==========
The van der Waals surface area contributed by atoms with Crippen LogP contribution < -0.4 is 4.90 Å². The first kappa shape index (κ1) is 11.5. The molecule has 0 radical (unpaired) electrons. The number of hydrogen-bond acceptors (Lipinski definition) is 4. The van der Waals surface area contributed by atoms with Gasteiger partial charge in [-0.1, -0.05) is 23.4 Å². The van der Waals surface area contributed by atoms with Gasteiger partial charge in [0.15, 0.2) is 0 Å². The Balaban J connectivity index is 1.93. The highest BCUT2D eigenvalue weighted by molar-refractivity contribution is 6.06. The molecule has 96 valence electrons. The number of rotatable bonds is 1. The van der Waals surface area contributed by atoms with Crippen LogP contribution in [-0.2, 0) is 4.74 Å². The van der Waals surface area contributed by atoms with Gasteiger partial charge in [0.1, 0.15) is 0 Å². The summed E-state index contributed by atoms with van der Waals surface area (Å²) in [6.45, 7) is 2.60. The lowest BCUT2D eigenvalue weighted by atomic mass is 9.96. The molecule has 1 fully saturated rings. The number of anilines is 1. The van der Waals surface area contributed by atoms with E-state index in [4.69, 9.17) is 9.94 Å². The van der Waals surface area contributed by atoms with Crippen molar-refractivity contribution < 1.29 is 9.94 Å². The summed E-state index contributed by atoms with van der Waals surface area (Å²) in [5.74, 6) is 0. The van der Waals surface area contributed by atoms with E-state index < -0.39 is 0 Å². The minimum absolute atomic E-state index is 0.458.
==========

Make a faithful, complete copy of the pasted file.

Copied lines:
The van der Waals surface area contributed by atoms with Crippen LogP contribution < -0.4 is 4.90 Å². The first kappa shape index (κ1) is 11.5. The molecule has 0 radical (unpaired) electrons. The number of hydrogen-bond acceptors (Lipinski definition) is 4. The van der Waals surface area contributed by atoms with Gasteiger partial charge in [-0.1, -0.05) is 23.4 Å². The van der Waals surface area contributed by atoms with Gasteiger partial charge in [0.15, 0.2) is 0 Å². The Balaban J connectivity index is 1.93. The highest BCUT2D eigenvalue weighted by molar-refractivity contribution is 6.06. The molecule has 96 valence electrons. The number of rotatable bonds is 1. The van der Waals surface area contributed by atoms with Crippen LogP contribution in [-0.2, 0) is 4.74 Å². The van der Waals surface area contributed by atoms with Gasteiger partial charge in [0.1, 0.15) is 0 Å². The summed E-state index contributed by atoms with van der Waals surface area (Å²) in [6.45, 7) is 2.60. The lowest BCUT2D eigenvalue weighted by atomic mass is 9.96. The molecule has 1 fully saturated rings. The number of anilines is 1. The van der Waals surface area contributed by atoms with E-state index in [4.69, 9.17) is 9.94 Å². The van der Waals surface area contributed by atoms with Crippen molar-refractivity contribution < 1.29 is 9.94 Å². The summed E-state index contributed by atoms with van der Waals surface area (Å²) in [5.74, 6) is 0. The van der Waals surface area contributed by atoms with E-state index < -0.39 is 0 Å². The minimum absolute atomic E-state index is 0.458.